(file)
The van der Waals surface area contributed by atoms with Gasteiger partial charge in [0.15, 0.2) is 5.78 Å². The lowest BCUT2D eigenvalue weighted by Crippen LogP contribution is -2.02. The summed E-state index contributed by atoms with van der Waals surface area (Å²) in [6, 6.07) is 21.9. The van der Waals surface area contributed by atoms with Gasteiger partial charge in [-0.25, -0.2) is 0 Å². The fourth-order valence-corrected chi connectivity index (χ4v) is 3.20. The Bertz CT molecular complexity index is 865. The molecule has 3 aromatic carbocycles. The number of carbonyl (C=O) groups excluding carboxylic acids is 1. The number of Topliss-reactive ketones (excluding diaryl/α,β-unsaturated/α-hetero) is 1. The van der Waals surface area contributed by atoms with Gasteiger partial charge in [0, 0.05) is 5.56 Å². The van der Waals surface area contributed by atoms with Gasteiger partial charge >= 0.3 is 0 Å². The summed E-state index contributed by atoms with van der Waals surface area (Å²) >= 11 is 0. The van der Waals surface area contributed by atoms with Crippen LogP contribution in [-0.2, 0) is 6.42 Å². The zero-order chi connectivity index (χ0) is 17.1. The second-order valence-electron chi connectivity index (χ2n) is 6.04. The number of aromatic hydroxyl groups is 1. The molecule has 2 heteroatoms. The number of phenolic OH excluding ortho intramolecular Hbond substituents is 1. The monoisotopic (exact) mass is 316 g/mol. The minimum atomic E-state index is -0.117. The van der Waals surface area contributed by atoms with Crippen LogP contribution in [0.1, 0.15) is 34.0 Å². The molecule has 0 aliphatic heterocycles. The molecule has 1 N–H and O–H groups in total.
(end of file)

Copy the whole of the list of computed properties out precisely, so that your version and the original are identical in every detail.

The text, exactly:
The van der Waals surface area contributed by atoms with Gasteiger partial charge in [0.15, 0.2) is 5.78 Å². The lowest BCUT2D eigenvalue weighted by Crippen LogP contribution is -2.02. The summed E-state index contributed by atoms with van der Waals surface area (Å²) in [6, 6.07) is 21.9. The van der Waals surface area contributed by atoms with Gasteiger partial charge in [-0.25, -0.2) is 0 Å². The fourth-order valence-corrected chi connectivity index (χ4v) is 3.20. The Bertz CT molecular complexity index is 865. The molecule has 3 aromatic carbocycles. The number of carbonyl (C=O) groups excluding carboxylic acids is 1. The number of Topliss-reactive ketones (excluding diaryl/α,β-unsaturated/α-hetero) is 1. The van der Waals surface area contributed by atoms with Gasteiger partial charge in [0, 0.05) is 5.56 Å². The van der Waals surface area contributed by atoms with Gasteiger partial charge >= 0.3 is 0 Å². The summed E-state index contributed by atoms with van der Waals surface area (Å²) >= 11 is 0. The van der Waals surface area contributed by atoms with Crippen LogP contribution in [-0.2, 0) is 6.42 Å². The zero-order chi connectivity index (χ0) is 17.1. The second-order valence-electron chi connectivity index (χ2n) is 6.04. The number of aromatic hydroxyl groups is 1. The molecule has 2 heteroatoms. The number of phenolic OH excluding ortho intramolecular Hbond substituents is 1. The monoisotopic (exact) mass is 316 g/mol. The minimum atomic E-state index is -0.117. The van der Waals surface area contributed by atoms with Crippen LogP contribution in [0.1, 0.15) is 34.0 Å². The molecule has 0 aliphatic heterocycles. The molecule has 1 N–H and O–H groups in total.